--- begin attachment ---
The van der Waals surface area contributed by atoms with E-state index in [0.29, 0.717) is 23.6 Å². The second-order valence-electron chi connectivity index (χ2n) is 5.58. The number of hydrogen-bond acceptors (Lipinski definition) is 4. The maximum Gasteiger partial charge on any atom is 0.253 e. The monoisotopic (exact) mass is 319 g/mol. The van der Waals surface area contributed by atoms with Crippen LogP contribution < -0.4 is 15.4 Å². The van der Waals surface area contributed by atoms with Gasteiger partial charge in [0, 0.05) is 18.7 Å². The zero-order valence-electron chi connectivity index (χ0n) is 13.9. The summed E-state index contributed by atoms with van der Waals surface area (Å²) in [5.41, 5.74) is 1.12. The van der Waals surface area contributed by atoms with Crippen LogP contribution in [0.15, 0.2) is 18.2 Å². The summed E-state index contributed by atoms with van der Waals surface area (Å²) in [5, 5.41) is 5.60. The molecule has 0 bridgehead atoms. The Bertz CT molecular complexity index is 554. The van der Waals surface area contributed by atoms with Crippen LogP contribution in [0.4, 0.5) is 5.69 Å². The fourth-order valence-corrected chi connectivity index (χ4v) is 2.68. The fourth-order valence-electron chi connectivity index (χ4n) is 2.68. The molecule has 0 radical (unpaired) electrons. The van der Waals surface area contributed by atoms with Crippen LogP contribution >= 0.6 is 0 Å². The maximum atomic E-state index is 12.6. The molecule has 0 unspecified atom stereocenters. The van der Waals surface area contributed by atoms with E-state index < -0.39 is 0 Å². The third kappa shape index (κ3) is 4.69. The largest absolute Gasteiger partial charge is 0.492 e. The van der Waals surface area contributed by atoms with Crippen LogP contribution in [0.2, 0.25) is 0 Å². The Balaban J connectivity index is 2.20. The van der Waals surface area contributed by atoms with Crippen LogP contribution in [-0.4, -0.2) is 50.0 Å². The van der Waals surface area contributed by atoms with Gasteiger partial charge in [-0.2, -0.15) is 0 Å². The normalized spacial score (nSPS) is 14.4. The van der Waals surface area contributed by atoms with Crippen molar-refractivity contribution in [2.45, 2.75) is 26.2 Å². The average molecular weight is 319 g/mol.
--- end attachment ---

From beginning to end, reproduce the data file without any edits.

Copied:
The van der Waals surface area contributed by atoms with E-state index in [0.29, 0.717) is 23.6 Å². The second-order valence-electron chi connectivity index (χ2n) is 5.58. The number of hydrogen-bond acceptors (Lipinski definition) is 4. The maximum Gasteiger partial charge on any atom is 0.253 e. The monoisotopic (exact) mass is 319 g/mol. The van der Waals surface area contributed by atoms with Crippen LogP contribution < -0.4 is 15.4 Å². The van der Waals surface area contributed by atoms with Gasteiger partial charge in [0, 0.05) is 18.7 Å². The zero-order valence-electron chi connectivity index (χ0n) is 13.9. The summed E-state index contributed by atoms with van der Waals surface area (Å²) in [5.41, 5.74) is 1.12. The van der Waals surface area contributed by atoms with Crippen LogP contribution in [0.15, 0.2) is 18.2 Å². The summed E-state index contributed by atoms with van der Waals surface area (Å²) in [5, 5.41) is 5.60. The molecule has 0 bridgehead atoms. The Bertz CT molecular complexity index is 554. The van der Waals surface area contributed by atoms with Crippen LogP contribution in [0.4, 0.5) is 5.69 Å². The fourth-order valence-corrected chi connectivity index (χ4v) is 2.68. The fourth-order valence-electron chi connectivity index (χ4n) is 2.68. The molecule has 0 radical (unpaired) electrons. The van der Waals surface area contributed by atoms with Crippen LogP contribution >= 0.6 is 0 Å². The maximum atomic E-state index is 12.6. The molecule has 0 unspecified atom stereocenters. The van der Waals surface area contributed by atoms with E-state index < -0.39 is 0 Å². The third kappa shape index (κ3) is 4.69. The largest absolute Gasteiger partial charge is 0.492 e. The van der Waals surface area contributed by atoms with Crippen LogP contribution in [0.2, 0.25) is 0 Å². The Balaban J connectivity index is 2.20. The van der Waals surface area contributed by atoms with Crippen LogP contribution in [-0.4, -0.2) is 50.0 Å². The van der Waals surface area contributed by atoms with Gasteiger partial charge in [-0.2, -0.15) is 0 Å². The normalized spacial score (nSPS) is 14.4. The van der Waals surface area contributed by atoms with Crippen molar-refractivity contribution in [2.45, 2.75) is 26.2 Å². The average molecular weight is 319 g/mol.